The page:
‘They disagree. There’s a lot of things that have been, you know, there’s different things that people are interpreting.’

Ms Keegan added that many Conservative MPs were opposed to players taking the knee because they do not agree with some of the goals of the Black Lives Matter movement.

During the group stage clash with England, Scotland will remain standing prior to kick-off. Pictured, both teams took a knee before a match between England and Romania on June 6

During the group stage clash with England, Scotland will remain standing prior to kick-off. Pictured, both teams took a knee before a match between England and Romania on June 6

During the group stage clash with England, Scotland will remain standing prior to kick-off. Pictured, both teams took a knee before a match between England and Romania on June 6

‘Black Lives Matter stands for things that they don’t stand for. It’s really about defunding the police and the overthrow of capitalism, which is, you know, Black Lives Matter the actual political organisation,’ she said. 

England boss Gareth Southgate has said the players will continue to make the gesture in future matches. 

Critics of taking the knee say the gesture has political overtones but anti-discrimination group Kick It Out, the Football Supporters’ Association and England fans group Block 109 have called on fans to show their support to the team.

Kick It Out chief executive Tony Burnett said: ‘Gareth Southgate and the England players have made their position really clear – they are taking the knee as an anti-discrimination gesture, it is in no way linked to any political organisation.’

Meanwhile, Scotland have confirmed they will not take the knee at Euro 2020 and will instead continue to take a stand against racism.

Steve Clarke held a meeting with his men in which it was decided that taking the knee has become 'diluted'

Steve Clarke held a meeting with his men in which it was decided that taking the knee has become 'diluted'

Steve Clarke held a meeting with his men in which it was decided that taking the knee has become ‘diluted’

There had been talk of Steve Clarke’s squad joining England in a show of solidarity by taking the knee ahead of next Friday’s game at Wembley.

England’s players were booed by sections of their own fans when doing so before their recent warm-up matches in Middlesbrough.

In light of that, Clarke said he would speak to his players this week before deciding if they would reverse a decision taken in March to no longer take the knee. They felt then that the symbol had become diluted. 

But the SFA have now revealed that their stance has not changed.

A statement read: ‘The Scotland Men’s National Team will continue to take a stand against racism prior to kick-off for all UEFA EURO 2020 matches.

‘The squad, coaching staff and backroom members will stand up to racism ahead of the Group D matches against Czech Republic, England and Croatia.’

Captain Andy Robertson added: ‘It is important we continue to tackle the issue of racism and raise awareness of the need to change people’s mindsets but also their behaviours.

‘Prior to our World Cup qualifiers in March we spoke as a group and felt that taking a stand was the best way for us to show solidarity and also to reinforce the need for meaningful change in society.’

Southampton striker Che Adams, who recently switched his international allegiance, is the only BAME member of the Scotland squad for Euro 2020.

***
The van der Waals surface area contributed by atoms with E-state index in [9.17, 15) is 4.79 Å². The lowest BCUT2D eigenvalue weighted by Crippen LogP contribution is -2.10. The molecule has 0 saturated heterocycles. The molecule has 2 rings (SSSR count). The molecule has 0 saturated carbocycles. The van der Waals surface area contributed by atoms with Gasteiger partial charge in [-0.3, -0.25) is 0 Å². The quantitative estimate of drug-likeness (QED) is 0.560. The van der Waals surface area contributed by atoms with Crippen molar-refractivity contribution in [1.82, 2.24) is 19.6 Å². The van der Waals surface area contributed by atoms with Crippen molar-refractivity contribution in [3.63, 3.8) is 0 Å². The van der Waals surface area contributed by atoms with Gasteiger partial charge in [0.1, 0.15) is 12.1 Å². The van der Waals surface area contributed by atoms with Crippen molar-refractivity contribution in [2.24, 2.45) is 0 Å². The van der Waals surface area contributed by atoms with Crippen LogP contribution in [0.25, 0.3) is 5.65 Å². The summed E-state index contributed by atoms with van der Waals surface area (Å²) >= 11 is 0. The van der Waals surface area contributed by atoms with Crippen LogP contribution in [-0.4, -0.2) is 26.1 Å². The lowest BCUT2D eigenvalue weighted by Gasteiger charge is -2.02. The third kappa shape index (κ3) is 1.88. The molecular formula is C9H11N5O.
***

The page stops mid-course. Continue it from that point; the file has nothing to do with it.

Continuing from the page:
Speaking in March, Clarke said: ‘Recent events and past events show that you have to keep changing people’s mindsets about racism.

‘I think the knee when it was first proposed and first taken was a really powerful symbol. It’s maybe now become a little diluted.

On Thursday evening, education minister Gillian Keegan (pictured) claimed taking the knee was 'creating new divisions' in sport

On Thursday evening, education minister Gillian Keegan (pictured) claimed taking the knee was 'creating new divisions' in sport

On Thursday evening, education minister Gillian Keegan (pictured) claimed taking the knee was ‘creating new divisions’ in sport

‘There’s been some high-profile cases recently, which show racism and the abuse is still there. It’s not acceptable to anybody.

‘And maybe just taking a stand as opposed to the knee will just waken everybody up to the fact that if we go to sleep it will never go away.

‘We have to keep confronting it, pushing forward and making sure that in years to come racism of any form is not acceptable.’

‘There’s been some high-profile cases recently, which show racism and the abuse is still there. It’s not acceptable to anybody.

‘And maybe just taking a stand as opposed to the knee will just waken everybody up to the fact that if we go to sleep it will never go away.

‘We have to keep confronting it, pushing forward and making sure that in years to come racism of any form is not acceptable.’  

EACH COUNTRY’S STANCE TO THE KNEE AHEAD OF EURO 2020 

GROUP A 

Turkey – No confirmation, but did not take the knee in recent games

Italy – No confirmation, but did not take against Czech Republic

Wales – Will take the knee

Switzerland – No confirmation, but did not take knee in recent games

GROUP B 

Denmark – Will take the knee

Finland – Will take the knee

Belgium – Will take the knee

Russia – Will not take the knee

GROUP C 

Netherlands – No confirmation, but players have been vocal in their BLM support

Ukraine – No confirmation, but no evidence to suggest they will

Austria – Will take the knee after joining England in act of solidarity during friendly

North Macedonia – No confirmation, but did not take the knee against Kazakhstan

GROUP D 

England – Will take the knee

Scotland – Will not be taking the knee after players and staff held discussions and deemed the gesture to have become ‘diluted.’

Croatia – Players given the choice; did not take the knee in most recent friendly game

Czech Republic – Will not take the knee 

GROUP E 

Spain – No confirmation, have avoided gesture in recent friendlies

Sweden – No confirmation, have avoided gesture in recent friendlies

Poland – Will not take the knee

Slovakia – Will not take the knee

GROUP F 

Hungary – Will not take the knee, as was the case against Republic of Ireland

Portugal – No confirmation, but did take knee in recent Spain friendly

France – No confirmation, but star players are in favour of taking the knee

Germany – No confirmation, but did not take the knee in recent friendlies